Film Washing Test
A few weeks ago there was a discussion about whether to use an acid stop with film or plain water. During that discussion the topic of washing methods came up and I said I would test the published washing methods of both Kodak and Ilford by following them to the letter and then use the standard Residual Hypo test and compare the results to the Hypo Estimator card. After finally getting through the university red tape I have received my silver nitrate to mix the test solution and have conducted the tests. In order to be thorough, I retested everything to verify my results.
All film used was Kodak T-Max 400 TMY-II in 120 format and all rolls were processed using the exact same steps and temperatures with the exceptions noted in the fixing and washing cycles. The images are titled according to whether a hardening or non-hardening fixer was used (Kodak Rapid Fixer with or without part B), if Kodak HCA was used, and the washing method used.
I used running water for some tests, and used the specified flow rate as determined by a flowmeter and the test for efficient flowrate explained in Conservation of Photographs Kodak Publication F-40, 1985.
The washing methods published are:
A 5 minute running water wash at a rate that changes the water once in 5 minutes when using a hardening fixer and HCA or 10 Fill and Dumps. If a hardening fixer is used without HCA, then a 20-30 minute running water wash (at the same rate) should be used. I include the results from only 10 minutes to be thorough.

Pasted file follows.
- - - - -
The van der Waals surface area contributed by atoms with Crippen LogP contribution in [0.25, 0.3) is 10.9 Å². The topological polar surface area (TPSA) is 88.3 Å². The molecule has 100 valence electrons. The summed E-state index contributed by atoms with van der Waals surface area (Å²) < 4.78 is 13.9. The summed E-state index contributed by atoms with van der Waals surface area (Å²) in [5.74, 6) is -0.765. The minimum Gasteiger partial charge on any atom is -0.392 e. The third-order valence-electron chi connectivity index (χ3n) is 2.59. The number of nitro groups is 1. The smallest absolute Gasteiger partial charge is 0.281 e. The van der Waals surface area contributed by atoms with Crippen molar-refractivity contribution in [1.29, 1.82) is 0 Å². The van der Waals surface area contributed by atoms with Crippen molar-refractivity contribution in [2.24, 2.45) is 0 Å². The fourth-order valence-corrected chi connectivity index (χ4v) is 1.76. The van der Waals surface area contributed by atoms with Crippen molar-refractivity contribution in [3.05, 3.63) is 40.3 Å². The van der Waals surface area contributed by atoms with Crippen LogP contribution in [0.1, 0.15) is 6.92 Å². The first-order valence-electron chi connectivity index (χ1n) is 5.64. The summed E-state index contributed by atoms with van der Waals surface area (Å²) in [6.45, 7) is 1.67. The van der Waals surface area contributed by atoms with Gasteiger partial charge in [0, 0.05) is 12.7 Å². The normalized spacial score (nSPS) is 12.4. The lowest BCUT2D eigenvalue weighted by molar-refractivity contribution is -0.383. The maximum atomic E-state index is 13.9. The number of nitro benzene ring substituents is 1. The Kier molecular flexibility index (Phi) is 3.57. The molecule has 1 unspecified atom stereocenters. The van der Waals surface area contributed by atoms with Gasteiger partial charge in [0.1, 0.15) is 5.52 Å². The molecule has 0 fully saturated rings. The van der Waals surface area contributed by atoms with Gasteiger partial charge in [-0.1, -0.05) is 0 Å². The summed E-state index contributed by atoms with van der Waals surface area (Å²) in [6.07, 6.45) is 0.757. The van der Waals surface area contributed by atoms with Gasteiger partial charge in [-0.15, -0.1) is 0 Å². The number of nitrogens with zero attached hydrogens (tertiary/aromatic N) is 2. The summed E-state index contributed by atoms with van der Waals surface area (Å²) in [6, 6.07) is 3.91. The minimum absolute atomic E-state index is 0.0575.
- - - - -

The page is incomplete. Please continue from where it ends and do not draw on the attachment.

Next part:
Fill the tank with water and agitate for 5 inversions, then empty. Fill and agitate 10 inversions, then empty. Fill and agitate 20 inversions, then empty. This assumes a nonhardening fixer and no HCA.
The washing methods tested were as follows:
Kodak- 5 minutes of running water, with hardening fixer and HCA
Kodak- 5 minutes of running water, with nonhardening fixer and HCA
Kodak- 10 minutes of running water, with hardening fixer without HCA
Kodak- 20 minutes of running water, with hardening fixer without HCA
Kodak- 30 minutes of running water, with hardening fixer without HCA
Kodak- 10 minutes of running water, with nonhardening fixer without HCA